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Nov 2018 · 2.0k
Alyson Lie Nov 2018
For Eric

Still as likely to call
you on your faulty reasoning

To add philosophical asides
to any conversation

To create something from
other things:  words,
succulents, driftwood,
found objects, and
arcane bits of wisdom

To dig up treasures where ever
and when ever possible

To delight in uniqueness of character
and a choice turn of phrase

To both insist and demur,
challenge and encourage,
to penetrate and repent
(on rare occasions)

To surprise with a soft word,
a kind gesture,
a wisp of sentiment,
and a steadfast dedication to
lasting friendship.

Permanence is an illusion--
he would argue--
But some things, like the
arrow of time, remain unchanged.
Feb 2016 · 578
Alyson Lie Feb 2016
After Abie falls asleep I drive home
and leave him in the car long enough

to take the groceries in, then
come back out and carry him

upstairs--noticing, as I lay him
down on his bed, that somewhere

along the way he's lost his pacifier.
This is serious. It could be

anywhere. And he needs it.
I remind myself to look later,

to retrace my steps from his
bedroom door, back down

the stairs and outside to the car.
I go to the kitchen and begin putting

groceries away. The spice rack falls
off the wall. A partially open jar of

cayenne pepper spills into a bowl
of shelled pecans. As I throw

the pecans away, I stop at the
kitchen window and look out

and there, lying on the black
asphalt tongue of the driveway,

I see Abie's pacifier... Small...
Pale... Soft... Like a newborn ear.
Feb 2016 · 325
Alyson Lie Feb 2016
You talked about touch,
how it is different now
between the two of you;
how it meant one thing once,
and now something else.

And so you hug goodbye,
carefully monitoring the quality of it,
attentive to how much you give
and how much you permit
yourself to feel.
Oct 2015 · 905
Sometimes You Can See
Alyson Lie Oct 2015
Sometimes you can see in the faded
tapestry shapes and scenes that move
from foreground to background and
background to foreground.

Other times you only see the tattered
granularity of the weave and nothing else.

Is it the ocean that sounds
like traffic or the traffic that
sounds like the ocean?

As you ponder this question,
what you are holding slips
from your fingers and your mood
stabilizing regimen scatters
across the dusty floor.
Oct 2015 · 7.8k
Love and Wisdom
Alyson Lie Oct 2015
The way a devoted fan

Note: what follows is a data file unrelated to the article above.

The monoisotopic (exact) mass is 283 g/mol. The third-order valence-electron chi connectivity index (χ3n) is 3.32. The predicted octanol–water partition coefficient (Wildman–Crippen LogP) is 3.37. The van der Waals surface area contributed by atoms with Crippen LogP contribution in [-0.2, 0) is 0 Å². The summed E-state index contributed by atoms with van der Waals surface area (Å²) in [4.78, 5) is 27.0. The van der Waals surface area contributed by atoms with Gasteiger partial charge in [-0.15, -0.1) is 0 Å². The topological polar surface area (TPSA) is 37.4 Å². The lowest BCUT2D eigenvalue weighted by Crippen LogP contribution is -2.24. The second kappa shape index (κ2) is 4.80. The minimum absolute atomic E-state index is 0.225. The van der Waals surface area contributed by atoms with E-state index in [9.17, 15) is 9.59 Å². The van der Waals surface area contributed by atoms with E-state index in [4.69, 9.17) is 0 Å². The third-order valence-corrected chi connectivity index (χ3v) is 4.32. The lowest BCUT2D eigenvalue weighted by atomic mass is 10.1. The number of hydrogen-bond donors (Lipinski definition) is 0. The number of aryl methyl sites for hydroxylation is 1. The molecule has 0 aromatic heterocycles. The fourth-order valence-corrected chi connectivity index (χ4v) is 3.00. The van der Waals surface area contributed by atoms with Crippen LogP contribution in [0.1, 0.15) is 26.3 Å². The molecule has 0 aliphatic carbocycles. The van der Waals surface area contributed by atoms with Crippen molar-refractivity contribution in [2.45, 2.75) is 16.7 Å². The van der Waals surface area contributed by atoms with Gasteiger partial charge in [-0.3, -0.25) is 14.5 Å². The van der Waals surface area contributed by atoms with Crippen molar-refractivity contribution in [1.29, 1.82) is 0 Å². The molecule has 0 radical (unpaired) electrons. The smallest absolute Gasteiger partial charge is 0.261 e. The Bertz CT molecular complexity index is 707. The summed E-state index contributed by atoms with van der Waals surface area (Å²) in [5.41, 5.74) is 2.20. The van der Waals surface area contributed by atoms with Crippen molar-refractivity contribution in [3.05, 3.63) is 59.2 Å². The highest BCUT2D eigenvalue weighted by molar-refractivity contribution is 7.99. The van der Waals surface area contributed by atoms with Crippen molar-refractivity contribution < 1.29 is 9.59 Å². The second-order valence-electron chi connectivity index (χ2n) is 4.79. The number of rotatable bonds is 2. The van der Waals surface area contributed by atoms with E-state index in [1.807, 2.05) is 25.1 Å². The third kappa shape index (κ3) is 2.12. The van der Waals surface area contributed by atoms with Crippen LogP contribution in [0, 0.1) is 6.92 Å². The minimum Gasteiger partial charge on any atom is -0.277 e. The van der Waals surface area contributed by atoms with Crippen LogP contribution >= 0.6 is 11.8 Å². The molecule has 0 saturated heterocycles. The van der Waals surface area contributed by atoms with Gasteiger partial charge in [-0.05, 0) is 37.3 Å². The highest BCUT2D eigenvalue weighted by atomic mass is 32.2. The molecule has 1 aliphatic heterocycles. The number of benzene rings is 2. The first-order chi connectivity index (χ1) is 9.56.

refuses to wash the hand
touched by the one they admire,

I recoil at the thought
of thoughts that may interfere
with our most recent talk,

close my eyes so no new images hide
the sight of your smile, your lips
pursed in thought, your thin fingers
brushing the wind-blown hair
from your face, your leopard print
sneakers, your hands in mine....
Or was it mine in yours?

This is the dreaded foretaste
of suffering. We both know
what harm can come
from holding on too tightly.
We have learned by now
that all things are impermanent.
Nothing, not even this,
should be clung to.

We have wisdom
on our side, you and I,
and this is why we
should survive this unsettling
flood of love we feel.
Jul 2015 · 965
Alyson Lie Jul 2015
A middleaged woman walks into a hardware store and begins looking down each of the aisles.

Clerk:  Can I help you find something?
Woman: Rope?
Clerk:  Aisle 6, all the way down, on the left.

A few minutes later the woman returns, lays a coil of rope on the counter:
   52 Ft
   3/4 in
   Max Wt 135lbs

She seems edgy, despondent. The clerk begins to ring the item up.

Clerk:  What's it for?
Woman:  What?!
Clerk:  What are you going to use the rope for?
Woman:  Oh.... Nothing.... (She looks away.)  Just target practice.
Alyson Lie Jun 2015
When my sister played Clair de Lune
I’d go into her room and sit on the floor
with my ear to the side of the piano
so close that the sound would fill my mind
with the image of the long, coiled strings
vibrating, glowing golden in the darkened box.

I could hear my sister’s feet dampening
and undampening the pedals, muting the
strings, then letting them ring, resonating,
one note overlaying another, could hear
the creak of her piano stool and smell the
smell of wood dust, like old sheet music,
and my ear would pulse, almost hurting
from the sound of the hammers striking steel.

And I would begin to imagine things,
different things each time:
my aunt in a blue flowered house dress
standing in her kitchen holding a jar
of homemade pickles, her thin white hair
always in tight pin curls.

Or I’d be alone, in a long, softly lit hallway,
the walls covered with wainscotting and
lavender striped wall paper yellowing
near the ceiling. At the far end of the hallway,
a solarium, and beyond that a balcony
glimmering in sunlight.

Or I’d be in a field with small, white flowers